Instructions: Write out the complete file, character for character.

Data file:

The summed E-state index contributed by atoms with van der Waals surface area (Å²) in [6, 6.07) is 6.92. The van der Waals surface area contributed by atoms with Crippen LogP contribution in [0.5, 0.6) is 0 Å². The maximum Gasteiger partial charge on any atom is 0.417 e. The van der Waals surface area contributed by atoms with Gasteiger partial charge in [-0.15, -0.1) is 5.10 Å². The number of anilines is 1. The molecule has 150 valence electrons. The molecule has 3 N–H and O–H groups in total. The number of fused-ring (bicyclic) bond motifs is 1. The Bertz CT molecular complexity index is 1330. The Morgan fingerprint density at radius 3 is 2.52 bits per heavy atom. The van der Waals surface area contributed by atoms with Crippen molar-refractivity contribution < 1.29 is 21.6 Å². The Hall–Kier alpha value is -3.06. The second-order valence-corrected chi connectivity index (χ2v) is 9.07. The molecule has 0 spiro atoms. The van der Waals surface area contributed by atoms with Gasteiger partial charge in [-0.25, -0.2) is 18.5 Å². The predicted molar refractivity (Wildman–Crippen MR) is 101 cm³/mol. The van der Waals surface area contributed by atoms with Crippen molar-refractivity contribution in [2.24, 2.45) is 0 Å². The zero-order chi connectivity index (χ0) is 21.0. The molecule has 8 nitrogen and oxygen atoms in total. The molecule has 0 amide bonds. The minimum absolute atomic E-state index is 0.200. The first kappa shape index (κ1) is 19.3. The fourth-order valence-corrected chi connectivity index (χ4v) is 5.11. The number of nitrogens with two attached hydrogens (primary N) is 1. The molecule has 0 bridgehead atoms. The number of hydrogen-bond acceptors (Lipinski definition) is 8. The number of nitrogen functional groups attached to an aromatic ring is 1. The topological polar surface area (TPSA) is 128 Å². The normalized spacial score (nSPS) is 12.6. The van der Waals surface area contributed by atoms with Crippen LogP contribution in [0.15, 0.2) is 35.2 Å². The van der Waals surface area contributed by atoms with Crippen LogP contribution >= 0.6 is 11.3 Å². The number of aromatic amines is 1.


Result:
The summed E-state index contributed by atoms with van der Waals surface area (Å²) in [6, 6.07) is 6.92. The van der Waals surface area contributed by atoms with Crippen LogP contribution in [0.5, 0.6) is 0 Å². The maximum Gasteiger partial charge on any atom is 0.417 e. The van der Waals surface area contributed by atoms with Gasteiger partial charge in [-0.15, -0.1) is 5.10 Å². The number of anilines is 1. The molecule has 150 valence electrons. The molecule has 3 N–H and O–H groups in total. The number of fused-ring (bicyclic) bond motifs is 1. The Bertz CT molecular complexity index is 1330. The Morgan fingerprint density at radius 3 is 2.52 bits per heavy atom. The van der Waals surface area contributed by atoms with Crippen molar-refractivity contribution < 1.29 is 21.6 Å². The Hall–Kier alpha value is -3.06. The second-order valence-corrected chi connectivity index (χ2v) is 9.07. The molecule has 0 spiro atoms. The van der Waals surface area contributed by atoms with Gasteiger partial charge in [-0.25, -0.2) is 18.5 Å². The predicted molar refractivity (Wildman–Crippen MR) is 101 cm³/mol. The van der Waals surface area contributed by atoms with Crippen molar-refractivity contribution in [2.24, 2.45) is 0 Å². The zero-order chi connectivity index (χ0) is 21.0. The molecule has 8 nitrogen and oxygen atoms in total. The molecule has 0 amide bonds. The minimum absolute atomic E-state index is 0.200. The first kappa shape index (κ1) is 19.3. The fourth-order valence-corrected chi connectivity index (χ4v) is 5.11. The number of nitrogens with two attached hydrogens (primary N) is 1. The molecule has 0 bridgehead atoms. The number of hydrogen-bond acceptors (Lipinski definition) is 8. The number of nitrogen functional groups attached to an aromatic ring is 1. The topological polar surface area (TPSA) is 128 Å². The normalized spacial score (nSPS) is 12.6. The van der Waals surface area contributed by atoms with Crippen LogP contribution in [0.15, 0.2) is 35.2 Å². The van der Waals surface area contributed by atoms with Crippen LogP contribution >= 0.6 is 11.3 Å². The number of aromatic amines is 1.